The public swiftly forgot about the whole thing as events moved on. However, the media as a whole did not and were a whole lot more careful about deploying their reporters in emergency situations.


Seven weeks in traction not only took its toll on Johnny, it took its toll on his friends, too. Inactivity was not Johnny’s strong suit. The first couple of weeks weren’t too bad, as he was too ill and then too weak to do much more than sleep. But as his body beat back the last of the infection, he began to find his confinement onerous and took out his frustrations on the doctors, nurses, therapists and his friends.

That they were all expecting it really didn’t help any. Johnny tried not to, knowing that it wasn’t their fault that he had been so badly hurt, but sometimes his temper got the better of him. He was also suffering from survivor’s guilt, unable to understand why he had been the only one to live through the horrific crash. After he began to suffer from nightmares, Brackett suggested to Johnny he ought to talk to Luke Smith, a psychologist he had worked with before. Johnny liked Luke and agreed, and was glad he had done so. Speaking with Luke always seemed to help him see things more clearly.

“Since that’s my job,” Luke commented dryly when Johnny said that to him, “I’m glad to hear it!” They had laughed together. While Johnny still felt bad that nobody else had survived the crash, his nightmares did decrease and he was once more getting the sleep he needed to help his body heal.

At last the momentous day came when Johnny was released from traction and had to start on the laborious process of building up the muscles in his leg again. He was horrified to get a walker at first, but he rapidly progressed onto crutches, then sticks, down to one stick and finally, after three months of rehab and physical therapy, he finally left the hospital to go home.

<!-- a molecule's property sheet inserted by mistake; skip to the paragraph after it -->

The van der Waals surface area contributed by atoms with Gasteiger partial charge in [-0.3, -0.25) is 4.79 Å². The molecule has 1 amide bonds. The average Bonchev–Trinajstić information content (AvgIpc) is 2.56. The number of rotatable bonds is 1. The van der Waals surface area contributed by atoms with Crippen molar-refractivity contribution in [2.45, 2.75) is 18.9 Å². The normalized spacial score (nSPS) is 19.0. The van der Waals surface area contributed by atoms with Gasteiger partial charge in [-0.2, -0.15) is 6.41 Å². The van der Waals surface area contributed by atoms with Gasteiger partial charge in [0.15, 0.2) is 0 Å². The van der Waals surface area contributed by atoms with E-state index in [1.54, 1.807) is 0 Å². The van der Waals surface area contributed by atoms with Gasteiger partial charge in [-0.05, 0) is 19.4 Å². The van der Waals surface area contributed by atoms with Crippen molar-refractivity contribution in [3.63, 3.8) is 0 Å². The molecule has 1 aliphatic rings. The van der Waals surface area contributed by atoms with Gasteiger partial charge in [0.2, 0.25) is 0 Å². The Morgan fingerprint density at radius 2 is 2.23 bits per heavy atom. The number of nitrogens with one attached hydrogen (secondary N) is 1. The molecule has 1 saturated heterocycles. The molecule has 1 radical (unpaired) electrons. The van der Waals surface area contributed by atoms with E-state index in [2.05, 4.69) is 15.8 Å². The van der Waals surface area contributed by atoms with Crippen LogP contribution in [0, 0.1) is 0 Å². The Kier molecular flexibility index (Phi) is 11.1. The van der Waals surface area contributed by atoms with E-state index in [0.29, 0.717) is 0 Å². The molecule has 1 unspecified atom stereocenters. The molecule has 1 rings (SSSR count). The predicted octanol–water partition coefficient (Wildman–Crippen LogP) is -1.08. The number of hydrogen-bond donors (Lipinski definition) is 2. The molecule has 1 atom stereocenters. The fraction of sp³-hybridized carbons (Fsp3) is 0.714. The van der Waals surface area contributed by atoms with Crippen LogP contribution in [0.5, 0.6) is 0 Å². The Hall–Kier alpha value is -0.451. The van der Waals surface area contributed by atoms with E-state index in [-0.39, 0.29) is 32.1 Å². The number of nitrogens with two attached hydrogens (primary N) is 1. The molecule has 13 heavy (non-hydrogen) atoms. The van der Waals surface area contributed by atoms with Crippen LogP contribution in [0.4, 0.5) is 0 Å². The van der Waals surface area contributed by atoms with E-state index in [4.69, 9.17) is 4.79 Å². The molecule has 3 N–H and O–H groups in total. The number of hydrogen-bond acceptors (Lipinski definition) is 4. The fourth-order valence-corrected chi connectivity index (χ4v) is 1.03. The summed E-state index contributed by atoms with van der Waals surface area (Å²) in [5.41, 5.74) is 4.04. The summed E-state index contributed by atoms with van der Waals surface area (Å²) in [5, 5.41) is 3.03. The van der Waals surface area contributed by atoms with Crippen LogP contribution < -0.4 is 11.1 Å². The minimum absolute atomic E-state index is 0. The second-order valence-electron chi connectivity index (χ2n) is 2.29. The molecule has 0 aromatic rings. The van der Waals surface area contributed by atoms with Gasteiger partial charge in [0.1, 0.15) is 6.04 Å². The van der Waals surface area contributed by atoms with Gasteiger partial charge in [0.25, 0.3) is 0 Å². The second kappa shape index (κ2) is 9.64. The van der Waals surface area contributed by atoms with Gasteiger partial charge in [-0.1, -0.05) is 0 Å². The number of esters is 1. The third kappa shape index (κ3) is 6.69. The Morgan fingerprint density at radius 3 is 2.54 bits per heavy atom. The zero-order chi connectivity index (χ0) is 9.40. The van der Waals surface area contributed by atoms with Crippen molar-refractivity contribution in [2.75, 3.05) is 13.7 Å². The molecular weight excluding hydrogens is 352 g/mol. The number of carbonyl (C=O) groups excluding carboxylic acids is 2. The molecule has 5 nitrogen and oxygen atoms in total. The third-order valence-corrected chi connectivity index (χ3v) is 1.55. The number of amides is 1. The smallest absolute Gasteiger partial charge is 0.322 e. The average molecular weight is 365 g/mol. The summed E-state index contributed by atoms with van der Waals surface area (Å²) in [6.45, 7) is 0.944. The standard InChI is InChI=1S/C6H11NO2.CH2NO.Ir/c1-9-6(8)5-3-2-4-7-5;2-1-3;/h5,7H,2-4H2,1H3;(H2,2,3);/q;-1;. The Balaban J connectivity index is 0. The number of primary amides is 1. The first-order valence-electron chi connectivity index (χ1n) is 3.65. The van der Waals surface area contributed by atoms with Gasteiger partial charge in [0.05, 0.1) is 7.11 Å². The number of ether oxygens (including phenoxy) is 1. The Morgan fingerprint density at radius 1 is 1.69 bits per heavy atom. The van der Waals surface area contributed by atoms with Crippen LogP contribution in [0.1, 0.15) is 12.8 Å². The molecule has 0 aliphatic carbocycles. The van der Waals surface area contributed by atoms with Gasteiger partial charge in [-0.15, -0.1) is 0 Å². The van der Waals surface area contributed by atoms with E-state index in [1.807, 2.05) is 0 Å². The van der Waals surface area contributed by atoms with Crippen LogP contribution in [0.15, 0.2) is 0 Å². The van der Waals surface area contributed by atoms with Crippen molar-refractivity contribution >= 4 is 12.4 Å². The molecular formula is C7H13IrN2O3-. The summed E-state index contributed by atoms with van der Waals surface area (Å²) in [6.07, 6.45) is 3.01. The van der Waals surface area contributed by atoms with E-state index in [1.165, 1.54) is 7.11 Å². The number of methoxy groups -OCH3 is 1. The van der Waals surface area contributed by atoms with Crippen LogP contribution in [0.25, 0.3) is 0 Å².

“How does it feel to finally be free?” Roy asked, as he drove Johnny back to the apartment he hadn’t seen for several months.

“It feels good. Weird, but good,” Johnny replied. “Thanks for collecting me. I should be able to start driving again in a week or two.”

“And after that, you’ll be back at work before you know it,” Roy agree encouragingly. All in all, Johnny was going to be out about 6 or 7 months all told and Roy knew how hard it had been on the younger man, not knowing for sure until the last couple of weeks that he would get back at all.

“Let’s hope so,” Johnny nodded. “Uh, Roy, I ought to stop and get some groceries,” he suggested. “I imagine the milk went off.” Actually, the thought of what the inside of his fridge would look like was giving him the heebie-jeebies. If the whole thing didn’t need to be condemned, he would be astounded. It was probably filled with nasty green growing stuff that shouldn’t be there.

“Don’t you think Joanne thought of that – months ago?” Roy asked. “Geez, you’d think you didn’t know Joanne at all.” He shook his head in mock despair. “Joanne bought you groceries yesterday. And she’s been cooking for a week to fill the freezer.”

“She didn’t need to do that!” Johnny protested, blushing at the kindness of his partner’s wife.

“I know she didn’t, but it’s done now, so just remember to say thank you and if you try to give her the money for it, she’ll probably break your other leg,” his partner advised. Johnny wasn’t sure if he was kidding or not. Joanne wasn’t like that – was she?